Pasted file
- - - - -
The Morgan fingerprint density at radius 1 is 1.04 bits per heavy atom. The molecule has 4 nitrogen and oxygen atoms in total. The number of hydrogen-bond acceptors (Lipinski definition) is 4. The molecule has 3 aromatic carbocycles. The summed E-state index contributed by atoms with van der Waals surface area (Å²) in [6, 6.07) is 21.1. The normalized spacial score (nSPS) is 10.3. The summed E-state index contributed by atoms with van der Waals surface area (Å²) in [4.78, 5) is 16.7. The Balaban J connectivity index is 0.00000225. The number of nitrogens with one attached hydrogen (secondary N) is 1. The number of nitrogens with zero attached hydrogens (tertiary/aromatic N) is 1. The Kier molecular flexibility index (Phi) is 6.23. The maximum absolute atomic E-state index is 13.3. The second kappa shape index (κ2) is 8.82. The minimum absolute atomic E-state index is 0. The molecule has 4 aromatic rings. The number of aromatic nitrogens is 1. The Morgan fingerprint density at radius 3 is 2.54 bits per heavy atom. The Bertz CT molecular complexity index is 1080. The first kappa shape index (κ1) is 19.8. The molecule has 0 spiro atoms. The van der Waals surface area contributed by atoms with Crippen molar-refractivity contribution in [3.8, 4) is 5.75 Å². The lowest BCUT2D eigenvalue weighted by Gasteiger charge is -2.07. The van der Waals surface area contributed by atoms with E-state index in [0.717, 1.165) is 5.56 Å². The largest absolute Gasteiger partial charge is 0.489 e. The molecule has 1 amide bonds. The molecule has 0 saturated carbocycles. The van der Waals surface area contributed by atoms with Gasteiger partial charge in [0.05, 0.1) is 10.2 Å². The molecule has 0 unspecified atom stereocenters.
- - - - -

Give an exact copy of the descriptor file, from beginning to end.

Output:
The Morgan fingerprint density at radius 1 is 1.04 bits per heavy atom. The molecule has 4 nitrogen and oxygen atoms in total. The number of hydrogen-bond acceptors (Lipinski definition) is 4. The molecule has 3 aromatic carbocycles. The summed E-state index contributed by atoms with van der Waals surface area (Å²) in [6, 6.07) is 21.1. The normalized spacial score (nSPS) is 10.3. The summed E-state index contributed by atoms with van der Waals surface area (Å²) in [4.78, 5) is 16.7. The Balaban J connectivity index is 0.00000225. The number of nitrogens with one attached hydrogen (secondary N) is 1. The number of nitrogens with zero attached hydrogens (tertiary/aromatic N) is 1. The Kier molecular flexibility index (Phi) is 6.23. The maximum absolute atomic E-state index is 13.3. The second kappa shape index (κ2) is 8.82. The minimum absolute atomic E-state index is 0. The molecule has 4 aromatic rings. The number of aromatic nitrogens is 1. The Morgan fingerprint density at radius 3 is 2.54 bits per heavy atom. The Bertz CT molecular complexity index is 1080. The first kappa shape index (κ1) is 19.8. The molecule has 0 spiro atoms. The van der Waals surface area contributed by atoms with Crippen molar-refractivity contribution in [3.8, 4) is 5.75 Å². The lowest BCUT2D eigenvalue weighted by Gasteiger charge is -2.07. The van der Waals surface area contributed by atoms with E-state index in [0.717, 1.165) is 5.56 Å². The largest absolute Gasteiger partial charge is 0.489 e. The molecule has 1 amide bonds. The molecule has 0 saturated carbocycles. The van der Waals surface area contributed by atoms with Gasteiger partial charge in [0.05, 0.1) is 10.2 Å². The molecule has 0 unspecified atom stereocenters.